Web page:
The blog has been silent for the past because I have been in China, and cannot access it due to censorship.
Together with Roger Hood (who has just published the 4th edition of his book The Death Penalty), I participated in seminars in at the Dalian Maritime University that were co-sponsored by colleagues at the Beijing Norman University. Roger and I spoke to more than 150 Chinese scholars, officials, judges and law students. It was quite astonishing. They told us, during the conference, that there was now a consensus in favour of abolishing the death penalty in China. We discussed a report prepared by several researchers at the Beijing Normal University setting out a strategy for the restriction of the death penalty with a view to its abolition. Nobody should hold their breath expecting any dramatic immediate results, but what is significant is how much the discourse has changed over the past seven or eight years, since I started going to China for such sessions on capital punishment. In 2001, our comments on the death penalty would be met with rather chilly answers, and we would be told that this was a European obsession incompatible with Chinese domestic policy. Now, we are told it is simply a matter of time.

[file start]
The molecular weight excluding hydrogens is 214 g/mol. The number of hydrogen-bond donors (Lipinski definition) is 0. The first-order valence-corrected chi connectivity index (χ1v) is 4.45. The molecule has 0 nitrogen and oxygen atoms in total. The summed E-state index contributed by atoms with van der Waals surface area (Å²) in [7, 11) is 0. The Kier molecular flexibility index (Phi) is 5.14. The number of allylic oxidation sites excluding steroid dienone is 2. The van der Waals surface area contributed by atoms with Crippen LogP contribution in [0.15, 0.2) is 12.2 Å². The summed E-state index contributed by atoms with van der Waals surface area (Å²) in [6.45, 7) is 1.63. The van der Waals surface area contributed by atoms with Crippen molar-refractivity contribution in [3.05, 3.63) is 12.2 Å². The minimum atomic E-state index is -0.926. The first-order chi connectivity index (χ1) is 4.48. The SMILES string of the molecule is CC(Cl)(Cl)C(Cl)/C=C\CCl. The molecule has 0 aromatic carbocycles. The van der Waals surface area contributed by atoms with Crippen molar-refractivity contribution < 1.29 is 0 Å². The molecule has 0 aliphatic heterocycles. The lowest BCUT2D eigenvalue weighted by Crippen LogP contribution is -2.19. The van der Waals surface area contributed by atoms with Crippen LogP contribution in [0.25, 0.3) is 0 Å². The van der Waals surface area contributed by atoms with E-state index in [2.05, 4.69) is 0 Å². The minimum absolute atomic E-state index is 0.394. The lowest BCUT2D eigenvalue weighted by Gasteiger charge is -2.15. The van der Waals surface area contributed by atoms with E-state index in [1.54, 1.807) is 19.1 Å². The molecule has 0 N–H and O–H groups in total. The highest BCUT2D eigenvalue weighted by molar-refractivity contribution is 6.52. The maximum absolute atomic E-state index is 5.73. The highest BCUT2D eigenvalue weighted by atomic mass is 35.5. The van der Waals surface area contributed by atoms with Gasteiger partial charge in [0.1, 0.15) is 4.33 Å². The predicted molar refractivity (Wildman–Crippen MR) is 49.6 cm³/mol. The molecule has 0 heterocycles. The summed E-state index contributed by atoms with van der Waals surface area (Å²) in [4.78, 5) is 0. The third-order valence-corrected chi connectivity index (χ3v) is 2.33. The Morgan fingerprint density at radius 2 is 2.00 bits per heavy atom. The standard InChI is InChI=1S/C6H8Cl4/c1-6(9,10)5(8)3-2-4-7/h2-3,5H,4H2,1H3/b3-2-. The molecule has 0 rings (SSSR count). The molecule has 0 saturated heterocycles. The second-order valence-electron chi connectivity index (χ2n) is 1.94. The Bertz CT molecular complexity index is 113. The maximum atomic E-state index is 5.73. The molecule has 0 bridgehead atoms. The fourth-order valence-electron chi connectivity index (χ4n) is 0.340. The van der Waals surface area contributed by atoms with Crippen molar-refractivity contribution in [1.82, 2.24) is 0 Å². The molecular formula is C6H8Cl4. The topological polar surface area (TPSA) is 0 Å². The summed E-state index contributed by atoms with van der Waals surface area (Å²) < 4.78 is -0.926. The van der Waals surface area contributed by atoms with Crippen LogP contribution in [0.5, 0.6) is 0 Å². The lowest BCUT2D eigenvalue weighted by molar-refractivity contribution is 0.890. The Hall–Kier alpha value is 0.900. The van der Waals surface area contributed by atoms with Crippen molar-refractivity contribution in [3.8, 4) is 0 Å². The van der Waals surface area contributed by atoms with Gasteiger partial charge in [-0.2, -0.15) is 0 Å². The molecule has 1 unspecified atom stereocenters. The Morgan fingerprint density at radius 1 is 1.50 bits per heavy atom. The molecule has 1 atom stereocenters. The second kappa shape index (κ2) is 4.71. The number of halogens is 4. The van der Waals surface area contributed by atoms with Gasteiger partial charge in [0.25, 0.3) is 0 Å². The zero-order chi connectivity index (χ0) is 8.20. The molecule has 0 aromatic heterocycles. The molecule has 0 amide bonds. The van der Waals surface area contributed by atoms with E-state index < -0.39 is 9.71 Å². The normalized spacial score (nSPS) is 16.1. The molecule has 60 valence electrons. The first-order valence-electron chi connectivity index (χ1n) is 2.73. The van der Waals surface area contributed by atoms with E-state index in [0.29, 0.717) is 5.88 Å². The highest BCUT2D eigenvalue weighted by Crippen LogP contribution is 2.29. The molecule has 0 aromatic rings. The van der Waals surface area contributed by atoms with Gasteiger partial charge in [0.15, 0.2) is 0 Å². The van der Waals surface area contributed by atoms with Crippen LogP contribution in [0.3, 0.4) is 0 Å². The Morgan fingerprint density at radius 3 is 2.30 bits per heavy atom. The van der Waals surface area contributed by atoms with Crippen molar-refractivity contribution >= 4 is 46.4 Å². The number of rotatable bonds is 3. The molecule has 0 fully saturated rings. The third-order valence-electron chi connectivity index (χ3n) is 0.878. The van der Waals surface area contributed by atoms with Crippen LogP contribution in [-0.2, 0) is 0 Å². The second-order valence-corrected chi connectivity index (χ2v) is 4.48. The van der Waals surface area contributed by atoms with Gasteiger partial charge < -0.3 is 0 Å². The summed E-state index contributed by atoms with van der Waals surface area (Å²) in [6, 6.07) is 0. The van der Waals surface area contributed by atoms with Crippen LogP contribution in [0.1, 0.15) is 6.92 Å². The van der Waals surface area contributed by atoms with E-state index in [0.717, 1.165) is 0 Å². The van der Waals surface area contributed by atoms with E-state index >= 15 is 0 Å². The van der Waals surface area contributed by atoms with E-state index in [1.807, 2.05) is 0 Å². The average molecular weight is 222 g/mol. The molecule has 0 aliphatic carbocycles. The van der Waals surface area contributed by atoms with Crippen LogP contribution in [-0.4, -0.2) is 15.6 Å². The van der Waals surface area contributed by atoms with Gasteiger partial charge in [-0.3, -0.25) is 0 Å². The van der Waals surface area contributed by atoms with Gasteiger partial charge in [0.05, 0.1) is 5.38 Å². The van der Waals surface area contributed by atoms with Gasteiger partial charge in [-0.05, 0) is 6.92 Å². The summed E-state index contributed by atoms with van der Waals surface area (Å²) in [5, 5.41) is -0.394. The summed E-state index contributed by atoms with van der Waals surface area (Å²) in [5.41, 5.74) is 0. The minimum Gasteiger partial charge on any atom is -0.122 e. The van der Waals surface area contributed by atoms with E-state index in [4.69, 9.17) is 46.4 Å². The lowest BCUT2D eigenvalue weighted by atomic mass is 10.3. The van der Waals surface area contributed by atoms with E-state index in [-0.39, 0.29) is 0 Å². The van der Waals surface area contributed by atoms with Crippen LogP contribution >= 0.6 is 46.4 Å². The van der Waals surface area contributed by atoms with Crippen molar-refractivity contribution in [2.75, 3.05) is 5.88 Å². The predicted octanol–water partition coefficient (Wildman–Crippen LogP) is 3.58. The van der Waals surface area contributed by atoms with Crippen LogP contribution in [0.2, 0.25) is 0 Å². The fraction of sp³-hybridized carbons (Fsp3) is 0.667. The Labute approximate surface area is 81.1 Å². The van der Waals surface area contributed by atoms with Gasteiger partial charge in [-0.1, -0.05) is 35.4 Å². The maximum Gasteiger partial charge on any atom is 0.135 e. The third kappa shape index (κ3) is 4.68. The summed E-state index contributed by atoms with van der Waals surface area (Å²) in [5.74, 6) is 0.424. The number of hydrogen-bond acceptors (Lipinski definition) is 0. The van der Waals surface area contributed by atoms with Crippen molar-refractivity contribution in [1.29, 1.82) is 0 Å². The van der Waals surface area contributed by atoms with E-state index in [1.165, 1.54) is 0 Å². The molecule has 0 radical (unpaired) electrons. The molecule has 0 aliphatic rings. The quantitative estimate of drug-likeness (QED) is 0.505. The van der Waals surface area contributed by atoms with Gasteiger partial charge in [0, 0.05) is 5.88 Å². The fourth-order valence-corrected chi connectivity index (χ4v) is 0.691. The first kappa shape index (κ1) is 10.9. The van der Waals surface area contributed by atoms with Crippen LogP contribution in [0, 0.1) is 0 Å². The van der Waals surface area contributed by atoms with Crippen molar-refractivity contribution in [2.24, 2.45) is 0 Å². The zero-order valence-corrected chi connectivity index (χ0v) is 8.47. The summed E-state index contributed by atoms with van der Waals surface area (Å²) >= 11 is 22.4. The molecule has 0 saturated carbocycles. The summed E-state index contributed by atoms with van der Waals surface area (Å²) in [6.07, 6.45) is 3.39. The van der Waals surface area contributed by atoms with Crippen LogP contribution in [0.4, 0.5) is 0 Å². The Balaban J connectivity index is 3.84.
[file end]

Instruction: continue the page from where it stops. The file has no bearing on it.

China is a country of paradoxes. On the one hand, the progress in so many areas is absolutely stunning. But when they are looking for excuses about not making more headway in the area of human rights, the Chinese retreat into cliches about being a developing country, and how change takes many years to effect.
Well, the good news is that there is movement underway there. I expect to be back for another seminar later in the year. Maybe then I'll be able to access my blog.